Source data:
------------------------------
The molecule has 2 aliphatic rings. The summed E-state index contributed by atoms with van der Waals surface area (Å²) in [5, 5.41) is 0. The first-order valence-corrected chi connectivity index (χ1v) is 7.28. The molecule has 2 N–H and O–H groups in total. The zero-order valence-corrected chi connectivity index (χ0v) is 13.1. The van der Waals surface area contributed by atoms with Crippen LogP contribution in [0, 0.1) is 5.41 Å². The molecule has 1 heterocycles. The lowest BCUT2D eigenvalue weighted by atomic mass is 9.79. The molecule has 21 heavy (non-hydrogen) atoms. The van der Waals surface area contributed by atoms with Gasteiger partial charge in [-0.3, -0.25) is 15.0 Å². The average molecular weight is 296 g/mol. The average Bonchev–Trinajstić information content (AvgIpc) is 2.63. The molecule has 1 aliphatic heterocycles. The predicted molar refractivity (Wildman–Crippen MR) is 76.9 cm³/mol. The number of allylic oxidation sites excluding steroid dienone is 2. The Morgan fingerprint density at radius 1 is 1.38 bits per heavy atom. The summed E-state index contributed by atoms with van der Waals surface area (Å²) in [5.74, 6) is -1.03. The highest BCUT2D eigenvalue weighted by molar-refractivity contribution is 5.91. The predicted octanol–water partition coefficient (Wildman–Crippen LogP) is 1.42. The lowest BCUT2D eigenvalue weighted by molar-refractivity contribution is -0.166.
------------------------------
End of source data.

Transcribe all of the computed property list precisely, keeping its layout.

The molecule has 2 aliphatic rings. The summed E-state index contributed by atoms with van der Waals surface area (Å²) in [5, 5.41) is 0. The first-order valence-corrected chi connectivity index (χ1v) is 7.28. The molecule has 2 N–H and O–H groups in total. The zero-order valence-corrected chi connectivity index (χ0v) is 13.1. The van der Waals surface area contributed by atoms with Crippen LogP contribution in [0, 0.1) is 5.41 Å². The molecule has 1 heterocycles. The lowest BCUT2D eigenvalue weighted by atomic mass is 9.79. The molecule has 21 heavy (non-hydrogen) atoms. The van der Waals surface area contributed by atoms with Gasteiger partial charge in [-0.3, -0.25) is 15.0 Å². The average molecular weight is 296 g/mol. The average Bonchev–Trinajstić information content (AvgIpc) is 2.63. The molecule has 1 aliphatic heterocycles. The predicted molar refractivity (Wildman–Crippen MR) is 76.9 cm³/mol. The number of allylic oxidation sites excluding steroid dienone is 2. The Morgan fingerprint density at radius 1 is 1.38 bits per heavy atom. The summed E-state index contributed by atoms with van der Waals surface area (Å²) in [5.74, 6) is -1.03. The highest BCUT2D eigenvalue weighted by molar-refractivity contribution is 5.91. The predicted octanol–water partition coefficient (Wildman–Crippen LogP) is 1.42. The lowest BCUT2D eigenvalue weighted by molar-refractivity contribution is -0.166.